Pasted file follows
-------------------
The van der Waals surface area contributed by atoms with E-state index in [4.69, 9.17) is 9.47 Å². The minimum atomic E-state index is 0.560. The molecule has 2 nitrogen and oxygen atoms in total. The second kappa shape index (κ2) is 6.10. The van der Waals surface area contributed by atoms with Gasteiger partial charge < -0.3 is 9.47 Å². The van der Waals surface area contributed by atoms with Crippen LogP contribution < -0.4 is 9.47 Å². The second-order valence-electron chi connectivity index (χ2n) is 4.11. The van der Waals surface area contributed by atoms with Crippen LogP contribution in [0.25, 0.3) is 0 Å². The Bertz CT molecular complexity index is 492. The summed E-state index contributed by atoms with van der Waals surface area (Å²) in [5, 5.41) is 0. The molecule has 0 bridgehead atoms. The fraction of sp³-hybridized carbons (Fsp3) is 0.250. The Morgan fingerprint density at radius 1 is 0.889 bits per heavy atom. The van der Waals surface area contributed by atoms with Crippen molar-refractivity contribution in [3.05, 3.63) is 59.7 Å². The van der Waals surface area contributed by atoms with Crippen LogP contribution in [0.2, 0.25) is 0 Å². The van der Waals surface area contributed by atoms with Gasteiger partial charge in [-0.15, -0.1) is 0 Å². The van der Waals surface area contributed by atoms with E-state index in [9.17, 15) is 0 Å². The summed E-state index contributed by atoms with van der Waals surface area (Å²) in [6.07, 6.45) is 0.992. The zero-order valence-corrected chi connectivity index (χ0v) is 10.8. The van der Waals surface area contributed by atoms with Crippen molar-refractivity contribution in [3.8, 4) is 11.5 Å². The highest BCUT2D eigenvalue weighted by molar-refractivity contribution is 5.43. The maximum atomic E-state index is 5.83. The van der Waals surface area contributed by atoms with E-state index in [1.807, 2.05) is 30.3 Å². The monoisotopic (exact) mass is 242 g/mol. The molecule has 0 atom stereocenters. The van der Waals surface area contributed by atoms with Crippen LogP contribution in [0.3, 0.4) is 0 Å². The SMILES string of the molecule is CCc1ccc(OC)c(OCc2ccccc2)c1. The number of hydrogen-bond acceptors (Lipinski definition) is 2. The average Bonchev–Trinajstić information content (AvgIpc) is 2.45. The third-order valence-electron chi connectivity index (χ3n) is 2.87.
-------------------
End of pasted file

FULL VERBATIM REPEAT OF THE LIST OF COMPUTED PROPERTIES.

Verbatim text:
The van der Waals surface area contributed by atoms with E-state index in [4.69, 9.17) is 9.47 Å². The minimum atomic E-state index is 0.560. The molecule has 2 nitrogen and oxygen atoms in total. The second kappa shape index (κ2) is 6.10. The van der Waals surface area contributed by atoms with Gasteiger partial charge < -0.3 is 9.47 Å². The van der Waals surface area contributed by atoms with Crippen LogP contribution < -0.4 is 9.47 Å². The second-order valence-electron chi connectivity index (χ2n) is 4.11. The van der Waals surface area contributed by atoms with Crippen LogP contribution in [0.25, 0.3) is 0 Å². The Bertz CT molecular complexity index is 492. The summed E-state index contributed by atoms with van der Waals surface area (Å²) in [5, 5.41) is 0. The molecule has 0 bridgehead atoms. The fraction of sp³-hybridized carbons (Fsp3) is 0.250. The Morgan fingerprint density at radius 1 is 0.889 bits per heavy atom. The van der Waals surface area contributed by atoms with Crippen molar-refractivity contribution in [3.05, 3.63) is 59.7 Å². The van der Waals surface area contributed by atoms with Crippen LogP contribution in [0.2, 0.25) is 0 Å². The van der Waals surface area contributed by atoms with Gasteiger partial charge in [-0.15, -0.1) is 0 Å². The van der Waals surface area contributed by atoms with E-state index in [9.17, 15) is 0 Å². The summed E-state index contributed by atoms with van der Waals surface area (Å²) in [6.07, 6.45) is 0.992. The zero-order valence-corrected chi connectivity index (χ0v) is 10.8. The van der Waals surface area contributed by atoms with Crippen molar-refractivity contribution in [3.8, 4) is 11.5 Å². The highest BCUT2D eigenvalue weighted by molar-refractivity contribution is 5.43. The maximum atomic E-state index is 5.83. The van der Waals surface area contributed by atoms with E-state index in [1.807, 2.05) is 30.3 Å². The monoisotopic (exact) mass is 242 g/mol. The molecule has 0 atom stereocenters. The van der Waals surface area contributed by atoms with Crippen LogP contribution in [0.3, 0.4) is 0 Å². The SMILES string of the molecule is CCc1ccc(OC)c(OCc2ccccc2)c1. The number of hydrogen-bond acceptors (Lipinski definition) is 2. The average Bonchev–Trinajstić information content (AvgIpc) is 2.45. The third-order valence-electron chi connectivity index (χ3n) is 2.87.